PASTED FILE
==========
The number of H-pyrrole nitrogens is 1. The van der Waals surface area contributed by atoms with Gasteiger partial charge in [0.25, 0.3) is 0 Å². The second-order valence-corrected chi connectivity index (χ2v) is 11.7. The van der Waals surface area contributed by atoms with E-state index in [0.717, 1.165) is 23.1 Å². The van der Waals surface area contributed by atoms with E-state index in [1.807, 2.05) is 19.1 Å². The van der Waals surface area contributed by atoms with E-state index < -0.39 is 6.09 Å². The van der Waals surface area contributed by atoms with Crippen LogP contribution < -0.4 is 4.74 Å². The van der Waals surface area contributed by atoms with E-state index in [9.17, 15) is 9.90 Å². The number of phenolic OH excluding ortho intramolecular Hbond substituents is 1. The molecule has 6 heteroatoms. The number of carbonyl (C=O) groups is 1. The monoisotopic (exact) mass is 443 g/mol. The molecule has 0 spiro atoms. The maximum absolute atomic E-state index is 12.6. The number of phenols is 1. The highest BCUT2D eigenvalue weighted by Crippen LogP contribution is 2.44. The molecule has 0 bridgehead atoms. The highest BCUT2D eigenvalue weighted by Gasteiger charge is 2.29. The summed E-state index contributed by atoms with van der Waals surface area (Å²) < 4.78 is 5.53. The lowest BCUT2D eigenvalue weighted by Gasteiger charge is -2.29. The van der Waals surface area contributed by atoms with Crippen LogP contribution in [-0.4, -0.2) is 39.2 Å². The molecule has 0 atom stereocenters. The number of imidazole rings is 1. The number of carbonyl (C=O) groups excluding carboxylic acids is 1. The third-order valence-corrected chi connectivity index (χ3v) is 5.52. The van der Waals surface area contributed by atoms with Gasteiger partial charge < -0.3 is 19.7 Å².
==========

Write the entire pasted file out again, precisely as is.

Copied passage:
The number of H-pyrrole nitrogens is 1. The van der Waals surface area contributed by atoms with Gasteiger partial charge in [0.25, 0.3) is 0 Å². The second-order valence-corrected chi connectivity index (χ2v) is 11.7. The van der Waals surface area contributed by atoms with E-state index in [0.717, 1.165) is 23.1 Å². The van der Waals surface area contributed by atoms with E-state index in [1.807, 2.05) is 19.1 Å². The van der Waals surface area contributed by atoms with E-state index < -0.39 is 6.09 Å². The van der Waals surface area contributed by atoms with Crippen LogP contribution < -0.4 is 4.74 Å². The van der Waals surface area contributed by atoms with E-state index in [9.17, 15) is 9.90 Å². The number of phenolic OH excluding ortho intramolecular Hbond substituents is 1. The molecule has 6 heteroatoms. The number of carbonyl (C=O) groups is 1. The monoisotopic (exact) mass is 443 g/mol. The molecule has 0 spiro atoms. The maximum absolute atomic E-state index is 12.6. The number of phenols is 1. The highest BCUT2D eigenvalue weighted by Crippen LogP contribution is 2.44. The molecule has 0 bridgehead atoms. The highest BCUT2D eigenvalue weighted by Gasteiger charge is 2.29. The summed E-state index contributed by atoms with van der Waals surface area (Å²) < 4.78 is 5.53. The lowest BCUT2D eigenvalue weighted by Gasteiger charge is -2.29. The van der Waals surface area contributed by atoms with Crippen LogP contribution in [-0.4, -0.2) is 39.2 Å². The molecule has 0 atom stereocenters. The number of imidazole rings is 1. The number of carbonyl (C=O) groups excluding carboxylic acids is 1. The third-order valence-corrected chi connectivity index (χ3v) is 5.52. The van der Waals surface area contributed by atoms with Gasteiger partial charge < -0.3 is 19.7 Å².